Written by guest blogger, James C. Ferguson
I don’t want to get off on the wrong foot; I don’t want to draw a line in sand separating the people with children from the people without children. I am in no way attempting to say that either group is any way better than the other. Neither am I attempting to ostracize those who have chosen to not have children (or perhaps are unable to). I don’t want to be part of a clique; nor do I want want to judge. But I do feel that there are a few things that I need to share/point out/mention/underscore.
What follows is an informal, disorganized list of points to consider when dealing with either children or people with children. Berate these points, ignore them, embrace them – I don’t care. But here they are:
A.) Toddlers are not pets.
I’ve owned cats. Cats are wonderful. Feed ‘em twice a day, make sure their water bowl is always full, give them an overpriced plastic box to pee in and some furniture to shed on and they’ll be your best friend. But even if they don’t, you can have them put down without going to jail.
I’ve also owned dogs. They entail a little more responsibility than cats – principally due to the fact that for some unknown reason having a big plastic box in your house for your dog to pee in is considered “uncouth.” (The temptation to make a joke here about FOX News is almost overpowering.) Dogs need to be walked. And that requires some scheduling. Depending on the size of the dog’s bladder, maybe it’s a couple of times a day. Maybe it’s a few times a day. Whatever it is, it’s considerably easier than the constant twenty-four hour responsibility of taking care of a toddler.
“Twenty four hours?” you say, maybe just a wee bit snidely. “Don’t they sleep?”
Sure. When they’re not waking up at three A.M. to vomit on you. And themselves. And the floor. And that pile of overpriced toys manufactured in China.
So if you’re trying to make plans with somebody who has a toddler it’s likely they’re going to say something like this:
“We’d be happy to meet you for dinner but we can only from 5 to 6 because I need to have [insert toddler’s name here] home by 6:30 for his bath so that I have time to get him into his pajamas, read to him and have him in bed by 8 because I need to be in bed by 8:30 because he’s gonna be up at 5.”
Don’t react as if they’ve just told you they collect teeth. Don’t judge. Just roll with it, savoring the fact that you’re probably not going to find food in the laundry.
Toddlers live and breathe by their schedules like the state of California lives and breathes by its taxes. (And beaches. But mostly taxes.) To make plans with somebody who has a toddler is to completely and freely give oneself up to their toddler’s schedule. If this idea bothers you and you need to pretend you’re in control of your life, I’m going to suggest waiting until [insert toddler’s name here] is in college before attempting to spend any time with [insert toddler’s name here]’s parents. The good news is that by that time, the parents of [insert toddler’s name here] will be so worn down from raising him or her that they’ll be completely beaten down (translation: malleable); thus, subjugating them to your iron will should be a snap.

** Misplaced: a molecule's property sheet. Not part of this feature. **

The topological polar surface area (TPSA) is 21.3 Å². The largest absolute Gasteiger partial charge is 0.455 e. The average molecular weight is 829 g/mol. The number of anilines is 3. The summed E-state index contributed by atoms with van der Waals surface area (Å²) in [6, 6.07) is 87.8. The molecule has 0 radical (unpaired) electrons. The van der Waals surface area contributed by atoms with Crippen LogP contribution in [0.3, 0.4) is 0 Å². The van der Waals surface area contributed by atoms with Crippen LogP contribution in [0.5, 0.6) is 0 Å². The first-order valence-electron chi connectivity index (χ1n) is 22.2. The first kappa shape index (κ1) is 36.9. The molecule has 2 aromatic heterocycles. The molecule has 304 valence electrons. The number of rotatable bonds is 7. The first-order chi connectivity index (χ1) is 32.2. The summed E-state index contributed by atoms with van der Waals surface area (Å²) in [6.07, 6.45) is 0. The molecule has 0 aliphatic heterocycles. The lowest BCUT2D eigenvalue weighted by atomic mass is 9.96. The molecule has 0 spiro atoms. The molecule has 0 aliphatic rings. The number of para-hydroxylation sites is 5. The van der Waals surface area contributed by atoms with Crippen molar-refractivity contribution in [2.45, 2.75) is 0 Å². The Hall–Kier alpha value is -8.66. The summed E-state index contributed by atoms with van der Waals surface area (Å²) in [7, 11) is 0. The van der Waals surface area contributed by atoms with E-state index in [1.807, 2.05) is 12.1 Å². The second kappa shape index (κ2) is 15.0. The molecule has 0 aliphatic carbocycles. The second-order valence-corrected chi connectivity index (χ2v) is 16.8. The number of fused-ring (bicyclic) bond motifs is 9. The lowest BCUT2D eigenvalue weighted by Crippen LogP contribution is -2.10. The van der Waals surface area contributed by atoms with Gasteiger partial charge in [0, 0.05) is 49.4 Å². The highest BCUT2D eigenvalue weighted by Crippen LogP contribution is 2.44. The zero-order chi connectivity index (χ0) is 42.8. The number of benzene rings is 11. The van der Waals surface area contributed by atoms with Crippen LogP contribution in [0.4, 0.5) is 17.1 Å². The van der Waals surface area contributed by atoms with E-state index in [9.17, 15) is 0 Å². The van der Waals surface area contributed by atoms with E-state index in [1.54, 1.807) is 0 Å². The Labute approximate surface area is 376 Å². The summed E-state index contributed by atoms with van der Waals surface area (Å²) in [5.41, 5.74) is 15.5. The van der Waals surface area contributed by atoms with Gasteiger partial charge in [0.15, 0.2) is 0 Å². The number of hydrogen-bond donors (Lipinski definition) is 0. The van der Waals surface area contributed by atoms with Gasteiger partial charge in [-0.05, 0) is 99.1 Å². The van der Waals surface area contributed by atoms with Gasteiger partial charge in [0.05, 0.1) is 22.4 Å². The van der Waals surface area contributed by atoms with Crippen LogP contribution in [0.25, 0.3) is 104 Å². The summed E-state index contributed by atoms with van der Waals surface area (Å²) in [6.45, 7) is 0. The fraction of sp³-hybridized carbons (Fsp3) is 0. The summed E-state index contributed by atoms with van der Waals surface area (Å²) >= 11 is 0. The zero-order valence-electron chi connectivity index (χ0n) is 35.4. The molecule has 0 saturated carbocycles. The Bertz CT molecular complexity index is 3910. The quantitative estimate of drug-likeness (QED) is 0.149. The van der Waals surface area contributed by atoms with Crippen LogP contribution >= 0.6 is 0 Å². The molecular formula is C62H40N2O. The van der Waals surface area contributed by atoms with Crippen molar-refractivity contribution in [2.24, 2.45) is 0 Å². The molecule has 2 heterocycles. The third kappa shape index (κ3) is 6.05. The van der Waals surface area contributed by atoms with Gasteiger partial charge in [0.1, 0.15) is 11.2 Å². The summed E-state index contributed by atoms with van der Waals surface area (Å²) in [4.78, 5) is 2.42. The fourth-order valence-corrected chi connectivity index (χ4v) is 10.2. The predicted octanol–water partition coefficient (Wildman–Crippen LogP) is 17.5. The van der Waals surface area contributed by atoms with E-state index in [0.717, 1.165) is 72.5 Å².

To be continued …
(More letters to come … )
James C. Ferguson lives in Los Angeles with his wife, daughter and two cats. James’ novel, Context Clues, is available on Amazon.com. And his film, Happy Holidays, is available at iTunes, Indiepix, Cinemanow, Caachi and Eyesoda. Additional information can be found on the Happy Holidays MySpace and Facebook web sites.
We’re getting ready for the new baby. I’m losing my office but gaining a son. I’ve been putting off going through my office because I didn’t want to face the fact that I’d be moving it into the garage. My office was my personal space. I didn’t want to lose it.
But July 15 is right around the corner. It’s going to be a C-Section, so it’s scheduled for July 15. Unless it rains, then it will be the 16th or 17th. So I stared at the Herculean task before me. Going through the closet.
See, the closet was basically a nostalgia and pop-culture themed oubliette for me. Anything I didn’t want to get rid of I threw in the closet and then forgot about it. It was a “walk in” closet, but hasn’t been for a very long time. More of a “walk away from” closet.
I found all sorts of things in the closet. I found an MP3 player that had no memory. I found a Sony Discman. It could play one whole compact disc at a time! I found old video games. I tried to load one on my computer and it didn’t work. I found old photos. Old letters. Old video tapes with things I can’t even explain on them. Why did I keep a documentary on farming in China?